Actual Factual Georgia

Q: What is the history of the “Mighty Mo” organ at the Fox Theatre, which is part of the pre-show before the Coca-Cola Summer Film Festival?

A: You can say that "Mighty Mo," which has been around since 1929, has had its ups and downs through the years. It is described as the "crown jewel" of the Fox on its website, which goes on to say, "This irreplaceable relic of movie theatre lore is a masterpiece of organ design, capable of producing sound as delicate as a dainty piccolo to wall-shuddering accompaniment for a battle scene." That's because it has quite a set of pipes. And keys. And pedals. There are 3,622 pipes in five chambers, from one the size of a pen to one 32 feet tall, and it can produce sounds of a clarinet, saxophone, trumpet, thunder, a fire bell and a boat whistle, just to name a few, basically making the "Mighty Mo" a one-man band. Soon after the theatre opened, the organ became neglected and finally stopped working in 1954. It was refurbished and rebuilt, received some TLC and reintroduced on Thanksgiving in 1963. This summer you can hear organist Larry-Douglas Embury work his magic at the Coca-Cola Summer Film Festival at the Fox. Embury plays before the movies begin and also controls the device for the organ's signature move, rising from below the floor and onto the stage.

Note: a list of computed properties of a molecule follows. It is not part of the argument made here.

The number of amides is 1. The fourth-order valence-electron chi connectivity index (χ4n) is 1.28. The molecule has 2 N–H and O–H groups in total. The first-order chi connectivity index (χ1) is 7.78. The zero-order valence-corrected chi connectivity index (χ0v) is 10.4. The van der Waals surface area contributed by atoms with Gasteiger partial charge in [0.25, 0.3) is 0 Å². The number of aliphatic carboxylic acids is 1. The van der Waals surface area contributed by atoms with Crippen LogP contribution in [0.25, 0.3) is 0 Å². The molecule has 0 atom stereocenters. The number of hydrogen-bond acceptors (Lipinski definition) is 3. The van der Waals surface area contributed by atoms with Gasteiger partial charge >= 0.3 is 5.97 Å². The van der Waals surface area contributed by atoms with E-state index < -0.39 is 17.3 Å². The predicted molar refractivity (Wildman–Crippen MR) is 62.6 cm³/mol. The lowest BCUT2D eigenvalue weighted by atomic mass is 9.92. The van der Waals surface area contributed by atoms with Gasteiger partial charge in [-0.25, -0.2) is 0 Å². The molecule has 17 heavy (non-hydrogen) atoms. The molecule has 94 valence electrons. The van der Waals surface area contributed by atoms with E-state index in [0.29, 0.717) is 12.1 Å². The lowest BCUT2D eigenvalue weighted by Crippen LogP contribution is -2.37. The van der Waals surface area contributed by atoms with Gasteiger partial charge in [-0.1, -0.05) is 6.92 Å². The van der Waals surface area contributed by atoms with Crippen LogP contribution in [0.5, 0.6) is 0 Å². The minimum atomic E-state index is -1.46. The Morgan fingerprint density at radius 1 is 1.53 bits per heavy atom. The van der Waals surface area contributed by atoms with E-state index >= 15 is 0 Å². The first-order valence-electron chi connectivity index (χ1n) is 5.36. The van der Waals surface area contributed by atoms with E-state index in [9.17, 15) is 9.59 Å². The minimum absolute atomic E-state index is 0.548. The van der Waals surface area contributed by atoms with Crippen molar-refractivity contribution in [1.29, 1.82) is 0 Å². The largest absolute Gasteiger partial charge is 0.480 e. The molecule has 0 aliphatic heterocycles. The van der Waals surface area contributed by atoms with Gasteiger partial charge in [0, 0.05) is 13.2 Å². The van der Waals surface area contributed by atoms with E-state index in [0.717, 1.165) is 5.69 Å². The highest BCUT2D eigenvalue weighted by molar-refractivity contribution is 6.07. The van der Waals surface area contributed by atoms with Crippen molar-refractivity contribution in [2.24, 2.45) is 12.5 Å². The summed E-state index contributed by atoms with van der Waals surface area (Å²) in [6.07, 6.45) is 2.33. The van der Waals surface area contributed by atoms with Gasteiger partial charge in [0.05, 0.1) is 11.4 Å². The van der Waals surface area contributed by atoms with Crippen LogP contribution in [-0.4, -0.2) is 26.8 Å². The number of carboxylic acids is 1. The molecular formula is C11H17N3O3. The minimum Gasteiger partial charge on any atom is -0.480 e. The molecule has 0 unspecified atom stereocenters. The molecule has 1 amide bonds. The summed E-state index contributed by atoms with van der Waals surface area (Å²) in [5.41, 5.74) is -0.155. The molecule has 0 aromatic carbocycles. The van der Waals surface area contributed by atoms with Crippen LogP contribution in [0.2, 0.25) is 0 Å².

Q: Is it true that the first gold rush in the United States was the one in Dahlonega?

A: Yup, there's gold in Georgia's hills, but our gold rush occurred about 29 years after the first recorded one in the U.S. That one was in Cabarrus County, which is northeast of Charlotte, N.C., in 1799. There are several accounts to how Georgia's gold rush began, but the city of Dahlonega's website credits a deer hunter named Benjamin Parks, who tripped over a rock just south of what is now the town. He picked it up, saw that it contained gold and the rush was on. Thousands of miners descended on the area, filling the boomtowns of Auraria – a variation of the Latin word for gold -- and Licklog, which in 1833, wisely changed its name to Dahlonega. The area produced so much of the shiny stuff that the U.S. government built a mint there in 1838, just as the gold started to trickle out. A decade later, everybody's attention turned west and many of Georgia's 29ers – for 1829 – moved to California and became 49ers.

Q: How many counties are there in Georgia?

A: Georgia is the largest state east of the Mississippi River, but you don't have to drive far to cross the county line. Any of them. There are 159 counties in the state – at least until north Fulton manages to finally break away -- second only to Texas' 254.

What do you want to know?

If you’re new in town or just have questions about this special place we call home, ask us! E-mail Andy Johnston at q&